At first sight there appear to be three pickups. In fact, only two are active; the middle 'pickup', which is set flush with the body, acts as a passive humbucker for the other two. Two tiny metal three position toggle switches situated with the tone and volume controls change the phasing on each pickup. The sound differences obtained are very subtle and I can only say the different combinations give different degrees of ballsiness. The switches are very flimsy and I have already snapped one. Pickup selection is by means of a large switch on the right hand horn of the bass. This has four positions:— off; treble pickup on; both pickups on; bass pickup on. This is a very practical arrangement, and also means one can put the bass down without altering the tone and volume settings.

The tone facilities, as might be expected, are more comprehensive than I have found on any bass. The tone circuitry is active rather than passive, and each pickup has its own preamp which is powered either by two nine-volt PP3 batteries, or by an Alembic power supply which is provided with the bass and which runs off 110 volts mains supply. There are two output sources on the bass, one of which is a stereo jack socket, the other being a five-pin Cannon socket. When the jack output is used, the bass is running off the batteries, which seem to give about eight to ten hours' continuous playing using Duracells. The jack lead supplied by Alembic is of heavy duty Belden cable and has a stereo jack at the instrument end, splitting to two more jacks at the amp end, each carrying the signal from one pickup.

Power supply and circuitry

If a normal mono jack lead is used one gets the signal from the bass pickup only. As I don't want to have to use two amps or two channels I have had a stereo to mono lead made up. The Alembic power-supply box has two outputs marked bass and treble, but either output can be used to provide a mono signal incorporating both pickups. I have found the bass output from the power supply box to be completely adequate on its own for both live and studio work as it gives a very full range of sounds. The treble output gives a higher top range than I have ever heard on a bass, but I think this would be mainly useful for soloing or filling out the sound of a power trio. One advantage of the stereo output arrangement is the possibility of using effects units with the bass while maintaining a clear undoctored bass sound underneath. As I have found it possible to use both the power supply outputs and the jack lead outputs simultaneously, giving four outputs in all, it will be appreciated that the imagination could run wild in this respect.

The tone possibilities are pretty much indescribable. The advantage of any active tone circuitry is that when adding treble one doesn't lose bass, and vice-versa. Another advantage is that altering the volume doesn't affect the tone in any way. The sweep of the tone control is so comprehensive that moving either tone control, even a little, while holding a note, produces a distinctive and rich wall-wall effect. It would be worthwhile for Alembic to produce a foot-pedal to operate the tone controls, if they haven't already done so, as, aside from the wah-wah effect, there are so many different distinctive tones possible that it is impossible to exploit them all manually while playing.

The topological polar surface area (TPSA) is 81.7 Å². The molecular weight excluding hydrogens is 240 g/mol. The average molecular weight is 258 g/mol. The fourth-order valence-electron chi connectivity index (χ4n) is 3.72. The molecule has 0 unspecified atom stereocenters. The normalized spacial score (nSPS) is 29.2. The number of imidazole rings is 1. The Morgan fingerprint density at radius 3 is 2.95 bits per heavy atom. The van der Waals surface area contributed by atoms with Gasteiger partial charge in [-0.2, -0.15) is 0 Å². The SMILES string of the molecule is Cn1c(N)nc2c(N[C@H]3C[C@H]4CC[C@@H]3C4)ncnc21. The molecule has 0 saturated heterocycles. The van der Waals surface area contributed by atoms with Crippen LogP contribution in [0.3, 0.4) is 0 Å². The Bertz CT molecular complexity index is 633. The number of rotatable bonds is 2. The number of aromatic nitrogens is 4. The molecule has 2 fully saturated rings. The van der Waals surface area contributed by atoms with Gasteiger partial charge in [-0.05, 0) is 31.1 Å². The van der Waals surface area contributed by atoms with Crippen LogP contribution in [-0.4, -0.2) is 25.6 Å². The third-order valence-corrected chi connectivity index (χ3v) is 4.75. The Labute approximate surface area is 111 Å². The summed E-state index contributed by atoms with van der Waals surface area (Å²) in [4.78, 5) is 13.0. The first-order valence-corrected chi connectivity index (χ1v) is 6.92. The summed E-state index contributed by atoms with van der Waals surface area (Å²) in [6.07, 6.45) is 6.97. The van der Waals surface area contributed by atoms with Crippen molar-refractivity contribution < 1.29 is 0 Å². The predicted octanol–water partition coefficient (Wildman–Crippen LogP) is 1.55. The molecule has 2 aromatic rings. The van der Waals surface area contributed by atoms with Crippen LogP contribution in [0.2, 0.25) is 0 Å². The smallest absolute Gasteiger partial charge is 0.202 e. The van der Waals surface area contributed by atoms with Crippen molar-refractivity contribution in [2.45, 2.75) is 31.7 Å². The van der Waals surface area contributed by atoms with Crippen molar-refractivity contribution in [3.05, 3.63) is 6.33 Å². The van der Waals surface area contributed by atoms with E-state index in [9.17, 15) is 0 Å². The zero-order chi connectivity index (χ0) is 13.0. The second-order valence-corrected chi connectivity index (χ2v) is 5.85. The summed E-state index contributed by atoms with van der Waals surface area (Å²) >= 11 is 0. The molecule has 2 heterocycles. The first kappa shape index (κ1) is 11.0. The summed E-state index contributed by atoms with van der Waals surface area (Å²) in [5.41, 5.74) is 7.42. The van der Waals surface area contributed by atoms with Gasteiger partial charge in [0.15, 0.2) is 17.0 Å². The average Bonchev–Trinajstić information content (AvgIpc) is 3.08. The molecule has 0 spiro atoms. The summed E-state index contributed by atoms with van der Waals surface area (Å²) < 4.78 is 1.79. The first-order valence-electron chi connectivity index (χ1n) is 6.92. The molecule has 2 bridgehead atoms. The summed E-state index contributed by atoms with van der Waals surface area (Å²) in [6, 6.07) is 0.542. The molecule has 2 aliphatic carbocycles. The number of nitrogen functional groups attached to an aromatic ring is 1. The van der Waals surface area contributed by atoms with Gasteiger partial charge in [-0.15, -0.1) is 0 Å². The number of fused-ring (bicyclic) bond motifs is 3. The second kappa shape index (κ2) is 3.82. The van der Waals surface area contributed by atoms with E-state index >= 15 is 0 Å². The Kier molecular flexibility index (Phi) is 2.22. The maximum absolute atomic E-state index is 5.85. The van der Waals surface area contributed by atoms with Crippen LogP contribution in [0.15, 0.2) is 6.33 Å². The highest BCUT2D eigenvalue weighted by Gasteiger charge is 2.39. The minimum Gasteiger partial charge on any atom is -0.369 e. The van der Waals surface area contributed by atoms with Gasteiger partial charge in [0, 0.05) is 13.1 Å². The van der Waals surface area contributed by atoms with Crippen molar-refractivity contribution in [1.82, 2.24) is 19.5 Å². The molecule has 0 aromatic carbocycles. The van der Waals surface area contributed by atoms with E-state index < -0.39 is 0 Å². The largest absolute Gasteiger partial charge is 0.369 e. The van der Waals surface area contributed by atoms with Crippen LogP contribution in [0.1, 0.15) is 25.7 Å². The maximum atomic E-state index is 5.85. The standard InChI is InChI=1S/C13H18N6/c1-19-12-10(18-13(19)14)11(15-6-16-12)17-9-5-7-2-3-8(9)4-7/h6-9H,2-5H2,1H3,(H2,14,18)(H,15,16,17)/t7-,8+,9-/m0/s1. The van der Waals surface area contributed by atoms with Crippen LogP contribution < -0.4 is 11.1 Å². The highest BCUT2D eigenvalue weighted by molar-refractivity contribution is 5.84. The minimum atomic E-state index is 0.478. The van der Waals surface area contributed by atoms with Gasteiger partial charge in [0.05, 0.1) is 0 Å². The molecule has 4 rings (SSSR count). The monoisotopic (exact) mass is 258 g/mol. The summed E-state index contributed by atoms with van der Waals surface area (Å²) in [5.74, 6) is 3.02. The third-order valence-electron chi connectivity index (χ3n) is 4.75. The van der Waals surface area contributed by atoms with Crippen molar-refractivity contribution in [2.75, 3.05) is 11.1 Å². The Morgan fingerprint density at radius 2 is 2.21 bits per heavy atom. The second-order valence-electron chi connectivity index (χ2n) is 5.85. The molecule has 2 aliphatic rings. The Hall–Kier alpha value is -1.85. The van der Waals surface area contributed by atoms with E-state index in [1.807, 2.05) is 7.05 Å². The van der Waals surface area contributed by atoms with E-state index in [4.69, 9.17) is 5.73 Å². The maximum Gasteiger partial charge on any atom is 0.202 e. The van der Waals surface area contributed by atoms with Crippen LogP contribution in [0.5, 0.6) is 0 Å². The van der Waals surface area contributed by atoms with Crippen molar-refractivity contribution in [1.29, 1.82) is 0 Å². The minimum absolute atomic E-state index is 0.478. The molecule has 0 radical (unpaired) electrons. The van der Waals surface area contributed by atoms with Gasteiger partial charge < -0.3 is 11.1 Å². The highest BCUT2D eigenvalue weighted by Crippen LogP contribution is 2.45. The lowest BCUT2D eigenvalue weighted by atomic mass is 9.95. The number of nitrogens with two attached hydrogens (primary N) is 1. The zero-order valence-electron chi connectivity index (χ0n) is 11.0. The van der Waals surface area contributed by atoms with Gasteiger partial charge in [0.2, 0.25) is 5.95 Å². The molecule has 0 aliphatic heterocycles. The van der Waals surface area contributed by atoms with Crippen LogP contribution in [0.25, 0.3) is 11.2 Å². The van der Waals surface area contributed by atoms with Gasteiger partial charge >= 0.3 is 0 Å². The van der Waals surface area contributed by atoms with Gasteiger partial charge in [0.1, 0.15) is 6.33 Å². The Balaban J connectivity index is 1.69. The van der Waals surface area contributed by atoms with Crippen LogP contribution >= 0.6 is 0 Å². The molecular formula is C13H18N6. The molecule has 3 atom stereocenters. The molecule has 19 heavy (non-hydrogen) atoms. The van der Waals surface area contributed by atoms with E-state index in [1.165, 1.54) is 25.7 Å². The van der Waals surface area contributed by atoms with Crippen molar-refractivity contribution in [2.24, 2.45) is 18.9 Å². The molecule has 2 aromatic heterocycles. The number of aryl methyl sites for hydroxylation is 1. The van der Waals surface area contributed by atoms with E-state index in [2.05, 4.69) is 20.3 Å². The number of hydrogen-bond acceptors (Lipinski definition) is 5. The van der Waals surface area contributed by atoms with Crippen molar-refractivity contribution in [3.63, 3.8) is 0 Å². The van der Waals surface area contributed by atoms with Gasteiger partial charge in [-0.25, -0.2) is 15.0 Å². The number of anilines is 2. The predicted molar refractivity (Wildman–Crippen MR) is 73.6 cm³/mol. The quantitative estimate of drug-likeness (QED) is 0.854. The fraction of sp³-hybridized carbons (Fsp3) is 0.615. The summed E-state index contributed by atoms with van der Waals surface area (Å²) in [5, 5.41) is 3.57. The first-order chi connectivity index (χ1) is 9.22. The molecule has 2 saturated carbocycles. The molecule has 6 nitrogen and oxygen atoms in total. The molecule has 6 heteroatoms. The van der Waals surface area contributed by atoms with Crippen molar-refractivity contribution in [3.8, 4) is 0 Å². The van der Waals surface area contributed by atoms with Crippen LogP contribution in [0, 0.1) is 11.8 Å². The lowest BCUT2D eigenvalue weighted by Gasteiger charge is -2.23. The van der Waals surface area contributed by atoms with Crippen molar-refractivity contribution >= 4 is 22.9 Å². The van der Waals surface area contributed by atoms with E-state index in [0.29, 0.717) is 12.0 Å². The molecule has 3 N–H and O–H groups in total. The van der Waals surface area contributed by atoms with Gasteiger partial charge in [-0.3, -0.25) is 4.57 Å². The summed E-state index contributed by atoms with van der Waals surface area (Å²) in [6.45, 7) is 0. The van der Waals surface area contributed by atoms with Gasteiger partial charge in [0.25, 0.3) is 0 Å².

When I first had the bass at home I compared it to three Fender basses for tone. Using firstly flat-wound, and then half-round, strings on all four basses, I found the Alembic was capable of duplicating any of the sounds available on a 1971 maple-neck Precision and a 1974 maple-neck Jazz bass. However, the Alembic could not duplicate the depth and bottom punch of a 1958 Precision fitted with flat-wound strings. The volume output is very high, and the Alembic really comes into its own when used with round-wound or half-round strings, being capable of the punch of either of the Seventies Fenders with flat wounds, plus a host of other useful sounds. It is possible to get many sounds one would associate with a high-quality string bass, including a beautiful undistorted 'growl' on the lower notes. The 'hollow' bass sound used by Jaco Pastorius is there, and the treble range will be familiar to anyone who has heard a Stanley Clarke solo. Pickup response to each string is adjustable by means of four screws set in a metal plate in the back of the bass.

Apart from my criticisms, all of which concern fairly minor points, the Alembic is a joy to play. It requires a little more mental and technical effort than many other instruments I have played, largely because it is so responsive that the slightest variation of right hand technique will produce a totally different tonal effect. Similarly, sloppy left hand technique is shown up. This is especially true in studio use. However, I am constantly finding new ways to play the instrument and this is very stimulating.

The main stumbling block against owning an Alembic appears to be price and availability. A bass similar to the one described retails in the US for around $2000, but there are cheaper models in New York shops for around $1200 which have most of the same features. At the other end of the price scale they will build you what you want, including 8-string basses (with carbon fibre strips in the neck for added strength), built in strobotuners, or separate stereo outputs for each string, with panning controls!

However, if a British player is prepared to make the trip to the US to buy a bass in the £400 to £600 range, it would be worthwhile looking at the many other basses from small companies which have appeared in the last few years. B C Rich basses can be bought with Alembic circuitry and an Alembic-style neck for around £600, and Bec-Var produce beautiful Alembic-style instruments designed by Rick Turner. The main advantage of owning an Alembic rather than a similar bass is that the company are committed to a policy of continuous research and refinement, and having bought an Alembic one knows it will be compatible with any of Alembic's innovations for years to come. Further information from Alembic, PO Box 759, Sebastopol, Ca 95472, USA.

Steve York is a freelance bassist, having worked recently with Elkie Brooks, Stan Webb and Sammy Mitchell, and having appeared on record with Joan Armatrading, Dr John and Charlie Musselwhite, among others.



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Shergold Twin-neck 6/12 String

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Electric Pianos


Sound International - Copyright: Link House Publications

 

Sound International - Aug 1978

Donated & scanned by: Mike Gorman

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Bass > Alembic > Bass

Review by Steve York